by Andrew Matthews
Experiences with children’s guardians are a frequent discussion topic in my office.
In just under two years in practice I have had a range of experiences. A recent one has encouraged me to think more about the guardian role, the social worker relationship with guardians and the social worker role and position in court.
I was in court for a young person who I have been working with for around four months; the hearing was to discuss the long-term care planning of this young person who often goes missing after being abandoned by his father.
The guardian’s solicitor commented that the guardian had not managed to meet with the young person, and said this meant the views and feelings of the child were not heard and could not be presented to court.
I found this strange as I had presented written evidence which had referenced what the young person had said to me, and what they wanted to be shared.
He told me that he wanted to return home, but his views often changed which for me was possibly indicative of the mixed emotions he was feeling. This had been read by the court, by the guardian and the judge so I was left a little confused, and the comment struck a chord with me.
Why did it appear that the evidence I proposed was perhaps not representing the child’s voice?
For me it this comment was a feature of this and other court experiences, where the social worker’s voice – my voice – and understanding of the young person had been sidelined.
I felt that my experiences from working day-to-day with the young person were, to an extent, disregarded, with the view being that the guardian was the only route to understanding what was best for the child.
I thought about other cases and considered that often as the social worker, my expertise and understanding of the young person was not fully appreciated or recognised. The guardian being positioned ahead of the social worker had been a feature of conversations I have had with colleagues.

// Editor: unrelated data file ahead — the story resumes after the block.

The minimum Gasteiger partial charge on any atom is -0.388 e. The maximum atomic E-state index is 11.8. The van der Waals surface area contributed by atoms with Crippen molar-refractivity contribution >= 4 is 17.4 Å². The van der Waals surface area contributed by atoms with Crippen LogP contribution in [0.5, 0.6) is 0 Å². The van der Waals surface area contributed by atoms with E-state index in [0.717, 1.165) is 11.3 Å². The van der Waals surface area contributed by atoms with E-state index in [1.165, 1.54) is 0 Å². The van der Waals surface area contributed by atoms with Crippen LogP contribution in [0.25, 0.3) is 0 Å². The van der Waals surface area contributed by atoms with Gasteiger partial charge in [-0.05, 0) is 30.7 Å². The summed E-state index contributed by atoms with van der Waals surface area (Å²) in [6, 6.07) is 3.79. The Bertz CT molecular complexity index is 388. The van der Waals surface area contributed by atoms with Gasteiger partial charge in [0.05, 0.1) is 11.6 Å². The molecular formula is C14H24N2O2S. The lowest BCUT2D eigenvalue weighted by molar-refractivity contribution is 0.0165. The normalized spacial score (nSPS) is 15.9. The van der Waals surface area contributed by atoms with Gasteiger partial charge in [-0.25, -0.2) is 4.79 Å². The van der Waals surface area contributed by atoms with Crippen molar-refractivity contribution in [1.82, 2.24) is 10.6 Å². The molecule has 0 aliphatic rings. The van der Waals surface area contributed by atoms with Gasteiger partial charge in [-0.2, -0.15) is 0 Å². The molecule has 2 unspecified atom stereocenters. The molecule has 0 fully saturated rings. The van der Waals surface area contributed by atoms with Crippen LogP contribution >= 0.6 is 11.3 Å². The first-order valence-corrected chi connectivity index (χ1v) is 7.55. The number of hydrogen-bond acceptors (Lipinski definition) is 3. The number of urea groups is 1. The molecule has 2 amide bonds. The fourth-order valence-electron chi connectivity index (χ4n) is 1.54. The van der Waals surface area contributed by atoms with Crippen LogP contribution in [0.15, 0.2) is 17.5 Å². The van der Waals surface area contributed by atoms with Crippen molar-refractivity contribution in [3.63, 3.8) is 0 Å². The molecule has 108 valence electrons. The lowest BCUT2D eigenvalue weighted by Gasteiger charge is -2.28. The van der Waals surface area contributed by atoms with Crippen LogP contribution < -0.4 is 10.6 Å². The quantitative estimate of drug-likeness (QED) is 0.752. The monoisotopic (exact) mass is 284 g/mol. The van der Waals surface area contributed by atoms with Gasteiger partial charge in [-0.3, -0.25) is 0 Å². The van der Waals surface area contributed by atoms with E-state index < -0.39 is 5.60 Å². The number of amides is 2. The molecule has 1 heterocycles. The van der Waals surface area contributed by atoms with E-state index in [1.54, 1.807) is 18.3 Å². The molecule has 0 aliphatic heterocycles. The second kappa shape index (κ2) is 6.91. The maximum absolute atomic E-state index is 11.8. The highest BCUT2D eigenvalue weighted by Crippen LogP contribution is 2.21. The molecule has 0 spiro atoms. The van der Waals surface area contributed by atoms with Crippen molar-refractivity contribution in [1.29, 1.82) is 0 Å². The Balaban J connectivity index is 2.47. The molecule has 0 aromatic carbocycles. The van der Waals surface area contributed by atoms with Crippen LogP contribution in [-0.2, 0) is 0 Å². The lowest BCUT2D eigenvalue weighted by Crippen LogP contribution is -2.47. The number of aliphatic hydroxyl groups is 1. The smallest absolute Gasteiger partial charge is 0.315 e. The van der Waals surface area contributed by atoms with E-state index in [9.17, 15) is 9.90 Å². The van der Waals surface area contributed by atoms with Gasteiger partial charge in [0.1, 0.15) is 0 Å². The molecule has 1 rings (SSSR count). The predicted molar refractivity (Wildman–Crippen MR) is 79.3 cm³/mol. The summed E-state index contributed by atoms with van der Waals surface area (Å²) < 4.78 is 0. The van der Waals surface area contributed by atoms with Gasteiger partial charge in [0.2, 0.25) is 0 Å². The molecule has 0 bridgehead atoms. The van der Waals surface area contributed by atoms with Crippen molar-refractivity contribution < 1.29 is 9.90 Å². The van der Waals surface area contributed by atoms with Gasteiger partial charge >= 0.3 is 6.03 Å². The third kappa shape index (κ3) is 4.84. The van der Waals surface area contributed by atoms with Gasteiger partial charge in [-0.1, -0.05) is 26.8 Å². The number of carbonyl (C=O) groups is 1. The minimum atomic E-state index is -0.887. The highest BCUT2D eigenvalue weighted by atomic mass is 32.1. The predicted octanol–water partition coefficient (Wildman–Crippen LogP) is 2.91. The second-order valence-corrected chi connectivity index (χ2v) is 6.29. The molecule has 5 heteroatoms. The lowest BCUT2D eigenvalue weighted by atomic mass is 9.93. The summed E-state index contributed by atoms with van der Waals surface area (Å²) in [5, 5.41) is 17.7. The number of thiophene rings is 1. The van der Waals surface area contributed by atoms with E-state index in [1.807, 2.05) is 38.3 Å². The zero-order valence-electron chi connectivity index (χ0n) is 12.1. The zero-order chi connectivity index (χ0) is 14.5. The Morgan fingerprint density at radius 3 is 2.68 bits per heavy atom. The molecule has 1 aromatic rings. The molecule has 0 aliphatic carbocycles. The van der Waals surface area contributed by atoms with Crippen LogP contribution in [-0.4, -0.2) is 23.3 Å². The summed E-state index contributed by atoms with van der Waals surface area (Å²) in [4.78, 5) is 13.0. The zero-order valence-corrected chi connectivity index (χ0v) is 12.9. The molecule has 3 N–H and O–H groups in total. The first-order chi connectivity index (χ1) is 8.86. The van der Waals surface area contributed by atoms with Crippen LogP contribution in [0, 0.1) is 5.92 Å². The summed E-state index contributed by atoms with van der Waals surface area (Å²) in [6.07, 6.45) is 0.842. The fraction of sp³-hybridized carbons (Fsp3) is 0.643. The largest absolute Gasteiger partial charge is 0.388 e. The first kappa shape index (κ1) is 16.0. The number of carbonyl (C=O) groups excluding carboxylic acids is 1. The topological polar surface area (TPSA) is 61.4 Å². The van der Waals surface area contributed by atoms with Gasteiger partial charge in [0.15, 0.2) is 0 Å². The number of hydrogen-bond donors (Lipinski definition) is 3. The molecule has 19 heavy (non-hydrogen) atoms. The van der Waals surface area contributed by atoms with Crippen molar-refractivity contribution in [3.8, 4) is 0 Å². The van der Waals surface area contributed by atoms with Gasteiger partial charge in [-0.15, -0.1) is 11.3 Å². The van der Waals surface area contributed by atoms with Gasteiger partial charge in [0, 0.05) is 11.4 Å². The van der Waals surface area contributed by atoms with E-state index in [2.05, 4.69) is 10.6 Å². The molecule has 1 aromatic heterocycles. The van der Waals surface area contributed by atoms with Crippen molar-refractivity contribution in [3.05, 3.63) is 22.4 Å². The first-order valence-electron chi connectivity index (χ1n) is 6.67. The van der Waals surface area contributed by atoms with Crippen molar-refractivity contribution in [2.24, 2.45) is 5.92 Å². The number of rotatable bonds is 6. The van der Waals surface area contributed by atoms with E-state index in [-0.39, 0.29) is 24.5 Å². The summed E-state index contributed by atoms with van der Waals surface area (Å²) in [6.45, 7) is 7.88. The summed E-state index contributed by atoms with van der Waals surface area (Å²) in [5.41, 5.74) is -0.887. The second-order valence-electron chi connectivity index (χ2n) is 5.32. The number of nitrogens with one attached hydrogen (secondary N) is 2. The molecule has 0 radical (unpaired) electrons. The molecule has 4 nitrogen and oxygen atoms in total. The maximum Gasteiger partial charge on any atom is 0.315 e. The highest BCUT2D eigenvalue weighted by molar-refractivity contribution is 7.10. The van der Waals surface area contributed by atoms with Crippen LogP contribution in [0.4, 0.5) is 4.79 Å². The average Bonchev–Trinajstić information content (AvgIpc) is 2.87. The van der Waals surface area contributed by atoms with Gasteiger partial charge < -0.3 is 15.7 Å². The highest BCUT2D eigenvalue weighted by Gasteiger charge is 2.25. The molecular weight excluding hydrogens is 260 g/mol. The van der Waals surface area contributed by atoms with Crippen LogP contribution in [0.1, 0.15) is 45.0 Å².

When I recently discussed the subject, colleagues spoke about there often being an anxiety of waiting to hear who the allocated guardian was when a case was to enter care proceedings.
There was a fear of scrutiny and undue criticism or the guardian perhaps not appreciating the social work perspective of the case. There was a worry that the court often favours the voice of guardians and as a result the evidence and view of the social worker was often insignificant.
Experiencing this in light of working hard to do the best for a child often across a number of months can be both demoralising and can add undue pressure and stress.
To be clear, the role of the guardian is one I support. The thinking behind it in representing the views and voice of the child independently is of course necessary.
However, there appears to be a conflict between the role of the guardian and how this relates to the social worker in court. There is room for the expertise of both but in my experience this is often not the case.
I feel this may be related to how the social worker is positioned in the court process and positioned within the wider context of the profession. I feel the social worker is often undermined; the social worker as an expert is missing and perhaps it is no coincidence that the professional identity of the social worker is somewhat unclear.
With the formation of Social Work England and the national accreditation process up and running, could this possibly help with the formulation of a strong identity?
I feel the idea of professional identity is relevant to this discussion as a lack of respect and understanding of the social work role could be addressed by a strong organisation espousing social work values, standing up for and representing the profession.
I suggest the implications are significant. Social work has a retention and recruitment problem; and social workers often complete difficult work where mistakes are made. However, the majority of social workers know the children they work with and their voices and opinions should be treated with respect in court.
The guardian’s independence is fundamental but the unfair focus on this at the detriment of the social worker needs to be reconsidered. In June 2014 Sir James Munby of the Family Division told social workers he wanted to ensure their skill and expertise was respected in family court proceedings, saying he was aware social workers “for a variety of reasons” felt “deskilled, disempowered and deprofessionalised”
With the continued reliance on experts and the promotion of the guardian’s voice to the detriment of the social workers, I feel we still have some work to do in changing things.
Andrew Matthews is a pseudonym, he is a children’s social worker.